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Wednesday is the first day that a law punishing people convicted of having gay sex or committing adultery with death goes into effect in Brunei. Sultan Hassanal Bolkiah, ruler of the small and extremely wealthy nation in Southeast Asia, also happens to own the Dorchester Collection, a luxury brand that runs nine hotels in Europe and the US, through the Brunei Investment Agency.
On the heels of celebrities such as George Clooney, Ellen DeGeneres, Jamie Lee Curtis and even Richard Branson speaking out about taking business elsewhere, the call for a boycott of Dorchester Collection hotels has grown even louder. Dorchester Collection hotels such as The Beverly Hills Hotel and Hotel Bel-Air have wiped their social media accounts. “I think boycotts send a powerful message that travelers these days want to support businesses that support human rights,” says TPG, a staunch human rights activist.
An official statement sent to TPG, which does not address the situation in Brunei, reads, “Dorchester Collection’s Code emphasizes equality, respect and integrity in all areas of our operation, and strongly values people and cultural diversity amongst our guests and employees. Inclusion and diversity remain core beliefs as we do not tolerate any form of discrimination.”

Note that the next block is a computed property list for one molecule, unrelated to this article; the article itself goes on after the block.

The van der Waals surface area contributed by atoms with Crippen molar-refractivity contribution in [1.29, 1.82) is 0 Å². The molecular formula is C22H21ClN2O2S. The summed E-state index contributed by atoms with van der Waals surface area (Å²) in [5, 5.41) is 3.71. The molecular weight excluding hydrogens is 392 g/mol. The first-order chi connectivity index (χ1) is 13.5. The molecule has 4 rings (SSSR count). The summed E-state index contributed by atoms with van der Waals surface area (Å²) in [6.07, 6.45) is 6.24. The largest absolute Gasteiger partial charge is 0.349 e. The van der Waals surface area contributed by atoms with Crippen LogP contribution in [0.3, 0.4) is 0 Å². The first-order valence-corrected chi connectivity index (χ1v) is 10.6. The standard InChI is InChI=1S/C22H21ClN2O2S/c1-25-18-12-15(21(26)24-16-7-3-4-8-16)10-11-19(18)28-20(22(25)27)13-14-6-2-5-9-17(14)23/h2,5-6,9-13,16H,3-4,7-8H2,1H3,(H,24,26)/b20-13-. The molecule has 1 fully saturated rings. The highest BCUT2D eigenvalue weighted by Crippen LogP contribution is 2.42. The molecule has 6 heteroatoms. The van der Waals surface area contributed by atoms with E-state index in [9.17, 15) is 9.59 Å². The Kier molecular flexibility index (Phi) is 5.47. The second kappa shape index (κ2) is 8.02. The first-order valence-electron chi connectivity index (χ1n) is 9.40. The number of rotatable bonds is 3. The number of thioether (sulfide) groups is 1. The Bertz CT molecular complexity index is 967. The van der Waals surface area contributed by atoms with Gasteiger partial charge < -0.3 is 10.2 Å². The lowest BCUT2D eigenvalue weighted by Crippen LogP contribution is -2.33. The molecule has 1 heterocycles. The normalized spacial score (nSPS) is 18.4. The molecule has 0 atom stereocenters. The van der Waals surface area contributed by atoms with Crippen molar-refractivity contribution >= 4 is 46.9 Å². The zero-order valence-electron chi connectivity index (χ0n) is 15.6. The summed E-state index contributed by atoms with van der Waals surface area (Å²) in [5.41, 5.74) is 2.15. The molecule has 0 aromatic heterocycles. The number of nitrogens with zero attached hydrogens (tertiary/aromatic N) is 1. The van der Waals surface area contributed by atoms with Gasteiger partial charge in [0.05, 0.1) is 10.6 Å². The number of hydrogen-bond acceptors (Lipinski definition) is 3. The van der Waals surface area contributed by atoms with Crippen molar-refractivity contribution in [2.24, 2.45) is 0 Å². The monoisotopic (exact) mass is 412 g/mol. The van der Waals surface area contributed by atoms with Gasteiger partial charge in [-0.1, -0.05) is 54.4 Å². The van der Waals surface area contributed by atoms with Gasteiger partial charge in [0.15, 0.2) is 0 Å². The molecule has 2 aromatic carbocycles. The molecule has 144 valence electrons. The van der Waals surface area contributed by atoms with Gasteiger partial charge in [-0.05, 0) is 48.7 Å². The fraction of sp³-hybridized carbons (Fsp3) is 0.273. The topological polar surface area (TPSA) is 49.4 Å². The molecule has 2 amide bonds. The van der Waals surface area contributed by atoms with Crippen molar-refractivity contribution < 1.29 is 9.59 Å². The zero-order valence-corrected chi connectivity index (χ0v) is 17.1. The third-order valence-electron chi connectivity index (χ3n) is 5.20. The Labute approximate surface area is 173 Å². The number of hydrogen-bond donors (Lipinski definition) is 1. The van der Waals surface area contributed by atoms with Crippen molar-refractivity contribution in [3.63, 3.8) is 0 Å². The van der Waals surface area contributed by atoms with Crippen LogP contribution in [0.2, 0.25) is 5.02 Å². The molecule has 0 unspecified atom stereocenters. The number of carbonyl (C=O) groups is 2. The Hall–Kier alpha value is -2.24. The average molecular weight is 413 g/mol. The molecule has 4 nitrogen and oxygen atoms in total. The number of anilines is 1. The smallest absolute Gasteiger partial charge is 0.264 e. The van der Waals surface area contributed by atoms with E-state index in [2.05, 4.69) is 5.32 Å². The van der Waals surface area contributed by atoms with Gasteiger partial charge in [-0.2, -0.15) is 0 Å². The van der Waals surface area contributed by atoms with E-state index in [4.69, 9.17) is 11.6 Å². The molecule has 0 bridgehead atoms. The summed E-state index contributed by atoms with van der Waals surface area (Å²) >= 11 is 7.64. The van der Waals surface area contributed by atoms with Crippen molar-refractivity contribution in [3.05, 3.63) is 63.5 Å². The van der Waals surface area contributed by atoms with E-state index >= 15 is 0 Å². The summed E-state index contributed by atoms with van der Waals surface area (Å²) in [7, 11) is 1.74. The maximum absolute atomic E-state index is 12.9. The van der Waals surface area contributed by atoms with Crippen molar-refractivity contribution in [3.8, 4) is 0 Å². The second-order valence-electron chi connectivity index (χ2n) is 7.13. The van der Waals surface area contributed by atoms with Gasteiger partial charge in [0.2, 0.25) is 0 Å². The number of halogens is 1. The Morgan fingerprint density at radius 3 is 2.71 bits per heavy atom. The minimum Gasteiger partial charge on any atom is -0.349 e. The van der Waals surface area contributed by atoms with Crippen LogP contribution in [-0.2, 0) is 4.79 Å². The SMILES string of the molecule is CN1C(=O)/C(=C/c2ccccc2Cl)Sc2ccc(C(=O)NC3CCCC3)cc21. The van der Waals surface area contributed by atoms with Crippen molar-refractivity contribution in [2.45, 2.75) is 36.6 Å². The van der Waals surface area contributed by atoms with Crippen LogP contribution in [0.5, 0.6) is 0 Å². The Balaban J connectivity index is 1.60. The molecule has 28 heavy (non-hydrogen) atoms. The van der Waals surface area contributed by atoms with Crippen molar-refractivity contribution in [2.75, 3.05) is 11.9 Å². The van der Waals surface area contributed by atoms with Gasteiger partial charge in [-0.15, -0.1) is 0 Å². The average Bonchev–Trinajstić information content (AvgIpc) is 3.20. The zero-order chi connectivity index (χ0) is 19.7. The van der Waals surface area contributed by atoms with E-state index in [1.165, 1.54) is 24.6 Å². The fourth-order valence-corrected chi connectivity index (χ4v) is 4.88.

Late Wednesday, Transport for London, which runs public transit in the city, announced that it was removing from its network advertising that promotes Brunei as a tourism destination, The Independent reported. In another sign that the law is drawing an international backlash, Virgin Australia severed an agreement it had with Royal Brunei, the national airline, for staff to book discounted travel, the Guardian reported. And a gay rights group based in Australia has called for authorities to ban Royal Brunei’s flights into Melbourne, the only destination it serves in the country, Austalian media reported. The airline does not fly to North America; its only destination outside Asia is London, which it serves with a Boeing 787. It is not part of any alliance.
While some may feel boycotting hurts workers instead of those at the top, there’s no question taking a stand on these injustices elevates the discussion around human rights. During a previous boycott of Dorchester hotels in 2014, the company said there were “no plans to lay off any of its 650 employees,” and that hotel employees were “maintaining their wages and lost tips.”
For more information on how you can help, follow @rainbowrailroad, an organization that helps LGBTQ people escape persecution and violence around the world.
Featured photo of The Dorchester in London on April 3, 2019 by Chris J Ratcliffe/Getty Images.
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